A request was posted to this thread in the Autodesk AutoCAD® Architecture Discussion Group, looking for a way to add three blank lines between different building wings in a Schedule Table. A sample image was attached to the post, showing a header label in the middle line.
I suggested that it would be possible to get close to what was shown, by adding some hidden columns to control the sorting and some "non-real" Spaces for the blank rows, similar to the techniques used in two previous posts from some time back (Clustering Spaces Within A Unit in a Space Schedule and Electrical Device Schedule Using Clustering). I noted that it would not be possible to have the vertical lines between columns stop at the row with the header text, and that the header text would not be able to be in a larger font or be able to extend across multiple columns. I was able to use the 2009 release to put together a sample file, posted in a reply in the Discussion Group thread, that demonstrates the required techniques to achieve the desired results. I did choose to omit the remarks column and also chose to make the ceiling height column a separate column, to avoid the need to build an Imperial feet-and-inches formatted string at the end of the ceiling finish.
To achieve the results shown, I took advantage of a feature not available in the 2005 release in which the earlier examples were done – Classification Definitions. I set up a Classification Definition called SpaceHeader that has two classifications: "Header", used to designate the Space Style used for the header rows, which are not "real" Spaces in the project, and "Space", used to designate Space Styles used for actual Spaces in the project. Using a Classification Definition offers two advantages: it allows identifying the header Spaces at the style-level and would make it easy to exclude these "non-real" Spaces from other Space-related Schedule Tables, such as one listing and totaling areas.
A custom Space Style, called Header, has display overrides to place all components on a non-plotting layer, a default size of 1" x 1" x 1" and is classified as "Header". The other Space Styles used in the sample files are out-of-the-box styles, set to the "Space" classification. The sample files include three "construct" files, representing the first, second and third floors, with sample spaces in two wings/buildings in each file, including three Header Spaces for each wing. There is also a "view" file into which the three construct files are externally referenced, with the Schedule Table. While the files are not part of an AutoCAD Architecture "project," the same techniques could be used when using Project Navigator.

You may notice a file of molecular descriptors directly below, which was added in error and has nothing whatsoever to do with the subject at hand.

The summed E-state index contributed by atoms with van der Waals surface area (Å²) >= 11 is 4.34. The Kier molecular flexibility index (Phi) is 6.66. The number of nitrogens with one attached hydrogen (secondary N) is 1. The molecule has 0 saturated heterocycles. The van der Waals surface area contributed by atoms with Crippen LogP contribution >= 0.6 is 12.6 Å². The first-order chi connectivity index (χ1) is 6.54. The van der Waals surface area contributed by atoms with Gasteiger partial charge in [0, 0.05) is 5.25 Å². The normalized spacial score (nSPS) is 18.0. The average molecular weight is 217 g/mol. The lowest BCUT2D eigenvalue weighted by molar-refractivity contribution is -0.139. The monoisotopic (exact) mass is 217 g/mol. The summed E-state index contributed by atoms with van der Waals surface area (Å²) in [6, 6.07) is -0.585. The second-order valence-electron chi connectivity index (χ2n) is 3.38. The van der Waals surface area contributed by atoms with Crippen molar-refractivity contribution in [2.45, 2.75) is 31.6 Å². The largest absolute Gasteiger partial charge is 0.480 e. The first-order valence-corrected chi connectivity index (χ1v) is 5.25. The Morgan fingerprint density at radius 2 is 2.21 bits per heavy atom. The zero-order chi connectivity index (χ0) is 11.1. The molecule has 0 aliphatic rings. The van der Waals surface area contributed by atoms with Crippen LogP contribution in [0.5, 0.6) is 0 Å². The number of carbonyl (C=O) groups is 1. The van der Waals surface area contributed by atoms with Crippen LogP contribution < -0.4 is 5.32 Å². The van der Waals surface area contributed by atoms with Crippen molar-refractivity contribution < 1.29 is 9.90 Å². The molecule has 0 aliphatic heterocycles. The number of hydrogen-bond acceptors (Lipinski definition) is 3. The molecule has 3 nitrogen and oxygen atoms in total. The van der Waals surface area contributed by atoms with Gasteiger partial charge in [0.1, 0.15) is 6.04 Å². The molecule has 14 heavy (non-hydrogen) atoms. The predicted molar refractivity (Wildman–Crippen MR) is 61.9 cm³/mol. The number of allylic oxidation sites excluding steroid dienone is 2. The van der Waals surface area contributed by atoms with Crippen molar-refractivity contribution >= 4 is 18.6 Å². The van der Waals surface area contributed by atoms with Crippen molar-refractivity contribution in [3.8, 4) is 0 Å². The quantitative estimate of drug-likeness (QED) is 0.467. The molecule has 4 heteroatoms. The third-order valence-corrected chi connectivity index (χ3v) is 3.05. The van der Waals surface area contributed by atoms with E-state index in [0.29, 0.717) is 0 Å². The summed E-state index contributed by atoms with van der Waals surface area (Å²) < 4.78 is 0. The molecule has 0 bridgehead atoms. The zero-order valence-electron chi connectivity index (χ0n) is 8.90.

The SpaceObjects2 Property Set Definition was created from scratch, to avoid any confusion that might arise from having "extra" properties from the out-of-the-box property sets. Once you understand how the properties in the sample file work, you will most likely want to incorporate the techniques into the object-based property set you are currently using for Spaces, to avoid having to recreate Schedule Tags and other Space-related Schedule Tables.The SpaceObjects 2 Property Set Definition includes manual properties for Sector, Level, Number and Number Suffix, which are combined in the RoomNumber-Composite formula property to create the room number for each real Space. If you are using Project Navigator, you can substitute a project property for the Level property, and, if you are using Divisions for your wings or separate buildings, you can also use a project property for the Sector property. I made the Number property an Integer-type manual property; if you prefer, this could be an Auto Increment – Integer type. The RoomName property is an automatic property, using the Room Name property of the Space. Substitute your firm’s standard way of doing room names if it differs.